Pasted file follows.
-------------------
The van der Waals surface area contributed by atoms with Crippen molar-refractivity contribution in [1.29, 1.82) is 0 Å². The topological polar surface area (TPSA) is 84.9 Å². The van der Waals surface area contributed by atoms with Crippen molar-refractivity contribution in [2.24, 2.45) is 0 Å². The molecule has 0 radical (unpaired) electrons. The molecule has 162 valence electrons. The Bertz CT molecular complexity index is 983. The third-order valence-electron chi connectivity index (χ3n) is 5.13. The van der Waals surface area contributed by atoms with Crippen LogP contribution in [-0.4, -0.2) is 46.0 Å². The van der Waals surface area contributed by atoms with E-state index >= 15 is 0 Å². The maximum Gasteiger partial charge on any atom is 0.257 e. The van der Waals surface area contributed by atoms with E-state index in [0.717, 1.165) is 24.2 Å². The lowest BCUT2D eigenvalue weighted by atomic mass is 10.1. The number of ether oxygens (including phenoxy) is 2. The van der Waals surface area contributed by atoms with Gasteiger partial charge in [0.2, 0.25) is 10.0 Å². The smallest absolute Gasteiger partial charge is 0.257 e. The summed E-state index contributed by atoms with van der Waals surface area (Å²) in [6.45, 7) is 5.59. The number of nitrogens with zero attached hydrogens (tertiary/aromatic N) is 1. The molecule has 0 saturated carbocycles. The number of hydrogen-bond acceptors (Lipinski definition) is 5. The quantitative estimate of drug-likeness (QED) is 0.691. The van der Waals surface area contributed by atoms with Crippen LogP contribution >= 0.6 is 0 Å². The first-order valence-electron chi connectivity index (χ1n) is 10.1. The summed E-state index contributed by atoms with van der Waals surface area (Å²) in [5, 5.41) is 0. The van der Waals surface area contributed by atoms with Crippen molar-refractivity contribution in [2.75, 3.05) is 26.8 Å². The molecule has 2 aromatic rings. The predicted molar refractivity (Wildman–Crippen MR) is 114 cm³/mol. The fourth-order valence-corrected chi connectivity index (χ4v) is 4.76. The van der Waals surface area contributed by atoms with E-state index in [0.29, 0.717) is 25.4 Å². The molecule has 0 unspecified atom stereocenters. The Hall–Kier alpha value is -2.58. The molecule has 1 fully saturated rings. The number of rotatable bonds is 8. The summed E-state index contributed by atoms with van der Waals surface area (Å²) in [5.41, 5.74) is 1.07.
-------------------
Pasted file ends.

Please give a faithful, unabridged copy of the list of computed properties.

The van der Waals surface area contributed by atoms with Crippen molar-refractivity contribution in [1.29, 1.82) is 0 Å². The topological polar surface area (TPSA) is 84.9 Å². The van der Waals surface area contributed by atoms with Crippen molar-refractivity contribution in [2.24, 2.45) is 0 Å². The molecule has 0 radical (unpaired) electrons. The molecule has 162 valence electrons. The Bertz CT molecular complexity index is 983. The third-order valence-electron chi connectivity index (χ3n) is 5.13. The van der Waals surface area contributed by atoms with Crippen LogP contribution in [-0.4, -0.2) is 46.0 Å². The van der Waals surface area contributed by atoms with E-state index >= 15 is 0 Å². The maximum Gasteiger partial charge on any atom is 0.257 e. The van der Waals surface area contributed by atoms with E-state index in [0.717, 1.165) is 24.2 Å². The lowest BCUT2D eigenvalue weighted by atomic mass is 10.1. The number of ether oxygens (including phenoxy) is 2. The van der Waals surface area contributed by atoms with Gasteiger partial charge in [0.2, 0.25) is 10.0 Å². The smallest absolute Gasteiger partial charge is 0.257 e. The summed E-state index contributed by atoms with van der Waals surface area (Å²) in [6.45, 7) is 5.59. The number of nitrogens with zero attached hydrogens (tertiary/aromatic N) is 1. The molecule has 0 saturated carbocycles. The number of hydrogen-bond acceptors (Lipinski definition) is 5. The quantitative estimate of drug-likeness (QED) is 0.691. The van der Waals surface area contributed by atoms with Crippen LogP contribution >= 0.6 is 0 Å². The first-order valence-electron chi connectivity index (χ1n) is 10.1. The summed E-state index contributed by atoms with van der Waals surface area (Å²) in [5, 5.41) is 0. The van der Waals surface area contributed by atoms with Crippen molar-refractivity contribution in [2.75, 3.05) is 26.8 Å². The molecule has 2 aromatic rings. The predicted molar refractivity (Wildman–Crippen MR) is 114 cm³/mol. The fourth-order valence-corrected chi connectivity index (χ4v) is 4.76. The van der Waals surface area contributed by atoms with E-state index in [0.29, 0.717) is 25.4 Å². The molecule has 0 unspecified atom stereocenters. The Hall–Kier alpha value is -2.58. The molecule has 1 fully saturated rings. The number of rotatable bonds is 8. The summed E-state index contributed by atoms with van der Waals surface area (Å²) in [5.41, 5.74) is 1.07.